Surprising me, a tiny corner of his lip jerked up into a smirk. It seemed to make him even more horrible somehow; it was an evil smile, and even the small movement contorted his face.
“I knew you’d come,” Blackwater said smugly. His voice was hollow and faint, like a wind in a pumpkin patch at Halloween, when everything seems more terrifying. He was speaking to Mary, but his eyes were still fixed on me, as if they never would move.
Mary trembled for a moment behind me, beautiful Mary, who had been my best friend for years. For a moment I thought she would falter. I should have known better. She was shaking with rage and longing to move.
If Blackwater noticed, he didn’t show it. He continued, “I left that chip intentionally; I was hoping you’d come and find me. Now I can kill you, so you cannot leak my secrets. I am so sorry if you don’t agree with the decision.” His stone face contorted again, this time in a sinister sneer. “I need someone to test my finished masterpiece on. It is complete!” Here, for once, his voice became strong and deep. “That ugly failure, the biotechnical fabricator, is no more. Now I have something much greater, much more powerful under my command. I present to you... the Doomsday machine!”
He gestured grandly at the gross thing behind him. Gazing at it, a thing like a sick parody of love flashed through his eyes.
“The fabricator,” he went on, “was only for creating powerful bodyguards to take care of anyone who stood in my way when I was gone from my Doomsday machine. The Doomsday machine is so much more than that petty Lego toy. After all, why create when you can destroy?”
Blackwater’s eyes became glazed as he stared at nothing. He continued, “It acts as a detonator. Once a life-form’s DNA is registered into the machine, it knows where that being is, no matter where it goes. A touch of a button will weaken it instantly, killing it within ten minutes. The flesh dissolves within an hour after its death, leaving only a skeleton. Such remains are not easily identifiable to even the most reputed scientists.” He gave a nasty, mocking nod to Reuben, who was practically fuming.
Finally Mary couldn’t contain herself. “That’s disgusting!” Mary exclaimed. “Everyone took you for a genius, but they were blind. You’re foolish, you and your insane machine!” Struggling to find more words to describe her hatred, she settled on spitting as far as she could in Blackwater’s direction.
It was then that I remembered that the thing I’d admired most about Mary, more than her brains or body, was her guts.
Blackwater looked at Mary. He seemed, not angry, but simply vaguely taken aback. His face did not seem talented at expressing emotions. Perhaps he hardly had any to show.
“What will all this get you anyway?” Mary asked harshly.
Blackwater’s eyes glinted dangerously, once again staring up at something invisible. “Power,” he whispered. “All the power in the world...” His voice escalated into a deep, booming tone, sounding nearly hysterical. “I can control politicians, businessmen, anyone on Earth who has influence, make them do as I say or die! Entire nations will fear and obey me!” His voice shook the walls, as the two altered dogs seemed to growl in agreement.
“And where will that get you?” I said softly, almost to myself. I was surprised at the sound of my own voice, but I went on, my voice becoming once more confident, calm and articulate. “You will be feared, yes, but no one will love you. No one loves a dictator. All you will do is provoke rebellion and warfare. You will be just as alone as ever, and when you die there will be dancing on your grave.”
His eyes found me again. He glared daggers of hatred at me, but I stood my ground.
To my surprise, Scruffy piped up from beside me, “He’s right, you know. My ancestors were hunters, but only because their own survival depended on it. To kill for the sake of killing is a pointless waste, almost every animal knows that. Except, of course,” he added coolly, “a few human rats.”
Blackwater looked at Scruffy, as if seeing him for the first time and feeling nothing but distaste for him on first sight. “Sir Fred IV,” Blackwater said. “Ever the untrainable one.”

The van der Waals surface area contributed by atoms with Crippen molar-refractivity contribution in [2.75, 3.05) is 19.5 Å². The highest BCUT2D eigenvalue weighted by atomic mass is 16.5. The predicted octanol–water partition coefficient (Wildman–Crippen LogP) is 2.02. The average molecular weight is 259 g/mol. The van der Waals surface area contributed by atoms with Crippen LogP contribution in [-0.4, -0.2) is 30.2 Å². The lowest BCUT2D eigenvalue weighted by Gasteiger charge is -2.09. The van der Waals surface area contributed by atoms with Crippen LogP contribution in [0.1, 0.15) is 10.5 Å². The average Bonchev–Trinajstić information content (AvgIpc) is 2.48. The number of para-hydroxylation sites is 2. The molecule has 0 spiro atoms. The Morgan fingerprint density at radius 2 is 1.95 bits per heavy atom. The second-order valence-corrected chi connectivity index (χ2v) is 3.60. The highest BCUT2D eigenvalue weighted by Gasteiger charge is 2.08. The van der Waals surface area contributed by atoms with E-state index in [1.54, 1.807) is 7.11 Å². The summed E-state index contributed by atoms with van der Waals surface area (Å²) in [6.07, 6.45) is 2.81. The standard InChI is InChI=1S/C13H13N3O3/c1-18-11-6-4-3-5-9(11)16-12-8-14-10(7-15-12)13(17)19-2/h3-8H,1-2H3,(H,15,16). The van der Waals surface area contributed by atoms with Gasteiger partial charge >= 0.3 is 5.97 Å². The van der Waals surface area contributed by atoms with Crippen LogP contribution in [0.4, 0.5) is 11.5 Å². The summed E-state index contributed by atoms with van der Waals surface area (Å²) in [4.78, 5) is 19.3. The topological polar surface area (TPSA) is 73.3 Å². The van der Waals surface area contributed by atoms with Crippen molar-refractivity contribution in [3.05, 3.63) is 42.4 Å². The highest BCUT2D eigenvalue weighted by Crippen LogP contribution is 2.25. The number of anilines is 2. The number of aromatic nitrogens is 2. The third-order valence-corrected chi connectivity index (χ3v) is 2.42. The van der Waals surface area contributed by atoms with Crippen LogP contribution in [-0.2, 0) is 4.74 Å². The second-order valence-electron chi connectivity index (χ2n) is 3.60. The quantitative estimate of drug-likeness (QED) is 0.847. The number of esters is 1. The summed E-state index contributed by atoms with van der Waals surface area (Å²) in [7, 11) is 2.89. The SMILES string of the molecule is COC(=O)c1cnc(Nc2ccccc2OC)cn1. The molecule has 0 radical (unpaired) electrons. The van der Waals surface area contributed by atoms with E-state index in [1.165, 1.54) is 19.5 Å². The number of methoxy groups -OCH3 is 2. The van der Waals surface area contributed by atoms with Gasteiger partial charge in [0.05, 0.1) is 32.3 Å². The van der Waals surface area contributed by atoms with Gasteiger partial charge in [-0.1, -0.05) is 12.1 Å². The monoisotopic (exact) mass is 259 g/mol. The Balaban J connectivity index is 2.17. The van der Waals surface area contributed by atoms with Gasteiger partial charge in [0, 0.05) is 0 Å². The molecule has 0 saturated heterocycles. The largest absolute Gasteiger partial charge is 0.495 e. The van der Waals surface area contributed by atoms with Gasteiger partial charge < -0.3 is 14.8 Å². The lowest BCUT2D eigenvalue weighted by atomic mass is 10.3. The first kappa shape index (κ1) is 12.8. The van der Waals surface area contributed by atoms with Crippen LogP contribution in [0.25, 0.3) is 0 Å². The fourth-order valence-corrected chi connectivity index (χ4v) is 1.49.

Scruffy growled. Before anyone else could move, he leapt forward, making swiftly for the Doberman. He lunged at the Doberman, teeth bared. Dodging smoothly, the Doberman pinned Scruffy, wriggling, to the ground.
“Scruffy!” I cried. Without thinking, I ran after him.
“John!” Mary cried. She started after me, but Reuben held her back.
Scruffy had escaped his detainment and sunk his teeth into the Doberman’s neck. The Doberman, unable to reach Scruffy with his fatal horn, thrashed, trying to shake off the German shepherd.
At this point, the Rottweiler showed up. He had taken to the air with his gliding wings, and now dove from near the high ceiling toward the ground, wings folded neatly, honing in on his target and speeding toward it like a furred torpedo.
Scruffy, rather than trying to get out of the way, detached his fangs from the Doberman’s tough skin and jumped up to meet the Rottweiler, about five feet higher into the air than I would ever have thought he could.
“Enough!” commanded Blackwater. The Rottweiler pulled cleanly out of the dive, swooping back up toward the ceiling. Before anyone could blink, Blackwater had pressed a button on his machine. In midair, Scruffy’s muscles loosened. As his body came to the end of the arc it had started, his legs folded under him, and he fell, without any control, landing to slide across the smooth floor and stop at my feet.
“SCRUFFY!” I screamed. I lifted his head off the floor carefully with a hand, stuttering, “Scruffy, Scruffy, please don’t die on me, you were one of the best friends I’ve ever had and I don’t... I can’t let you die!” A tear leaked from my eye and splattered in his fur.
He slowly opened an eye. “I’m not... dead yet,” he said hoarsely, attempting a weak smile. “And I won’t be. We’ll carry on... right, Marker?”
“Yeah,” I said softly. “We will, we will, I know it.”
He seemed satisfied with this answer. He managed a real smile this time. “Yeah,” he agreed quietly. His open eye closed.
I stayed with him the next few minutes, scratching his ears, whispering to him whatever nonsense came to my mind, hoping it would take our minds off things. It didn’t, of course, but it was almost like old times, but for the quaver in my voice. He said nothing, only listened attentively like he always had before he opened himself to me.
Eventually, I embraced him gently, and he passed away in my arms. I lay him carefully back down on the floor and stroked his back one last time, looking at him sadly. He appeared for all the world like any other dead dog.
Copyright © 2015 by Amy Fontaine